St. Jude Children′s Research Hospital, USA
"Glendie Marcelin has received her doctoral training in Molecular Virology at Baylor College of Medicine and completed her postdoctoral studies at St. Jude Children’s Research Hospital. Her area of focus is viral pathogenesis: Understanding the immunological mechanisms of disease severity in animal models. She currently serves as a Virology Collection Scientist with the non-profit biological resource company, American Type Culture Collection (ATCC)."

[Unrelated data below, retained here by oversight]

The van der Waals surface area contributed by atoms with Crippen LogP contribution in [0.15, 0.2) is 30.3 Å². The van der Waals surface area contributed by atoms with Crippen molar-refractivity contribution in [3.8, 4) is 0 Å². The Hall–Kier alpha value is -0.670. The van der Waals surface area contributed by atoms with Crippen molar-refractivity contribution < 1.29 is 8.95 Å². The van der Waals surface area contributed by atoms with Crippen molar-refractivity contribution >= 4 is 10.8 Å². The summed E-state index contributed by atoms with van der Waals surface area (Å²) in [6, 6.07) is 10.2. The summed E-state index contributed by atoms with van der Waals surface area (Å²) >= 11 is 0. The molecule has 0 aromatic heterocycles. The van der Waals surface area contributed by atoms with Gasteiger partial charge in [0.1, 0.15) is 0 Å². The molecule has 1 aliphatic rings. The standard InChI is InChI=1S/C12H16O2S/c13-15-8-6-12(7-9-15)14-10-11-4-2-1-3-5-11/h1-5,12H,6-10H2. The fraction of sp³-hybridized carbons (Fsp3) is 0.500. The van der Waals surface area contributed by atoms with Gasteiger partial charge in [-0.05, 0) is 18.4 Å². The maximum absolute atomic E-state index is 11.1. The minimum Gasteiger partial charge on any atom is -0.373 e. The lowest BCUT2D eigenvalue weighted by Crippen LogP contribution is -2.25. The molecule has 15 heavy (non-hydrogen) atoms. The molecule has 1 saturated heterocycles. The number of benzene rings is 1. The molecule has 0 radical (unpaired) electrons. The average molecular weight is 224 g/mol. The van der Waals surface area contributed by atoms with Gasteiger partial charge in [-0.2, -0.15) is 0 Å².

"Pandemic A (H1N1) 2009 influenza virus (pH1N1) infection in , can be severe. The mechanisms that affect infection outcome in this population are not well understood. To address this, pregnant and non-pregnant Balb/c mice were inoculated with the wild-type pH1N1 strain A/California/04/09. To determine whether innate immune responses are associated with severe infection, we measured the innate cells trafficking into the lung of pregnant versus non pregnant animals. Increased infiltration of pulmonary neutrophils and macrophages strongly correlated with an elevated mortality in pregnant mice. In agreement with this, the product of nitric oxide (nitrite) and several cytokines associated with recruitment and/or function of these cells was increased in the lungs of pregnant animals. Surprisingly, increased mortality in pregnant mice was not associated with higher virus load because equivalent virus titers and immune-histochemical staining were observed in the nasal cavities or lungs of all mice. To determine whether exacerbated inflammatory responses and elevated cellularity resulted in lung injury, epithelial regeneration was measured. The lungs of pregnant mice exhibited reduced epithelial regeneration suggesting an impaired lung repair. Despite these immunologic alterations, pregnant animals demonstrated equivalent percentages of pulmonary influenza-specific CD8+ T lymphocytes although they displayed elevated T-regulator lymphocytes (Tregs) in the lung. Also, pregnant mice mounted equal antibody titers in response to virus or immunization with a monovalent inactivated pH1N1 A/California/07/09 vaccine. Therefore, immunopathology likely caused by elevated cellular recruitment is an implicated mechanism of severe pH1N1 infection in pregnant mice."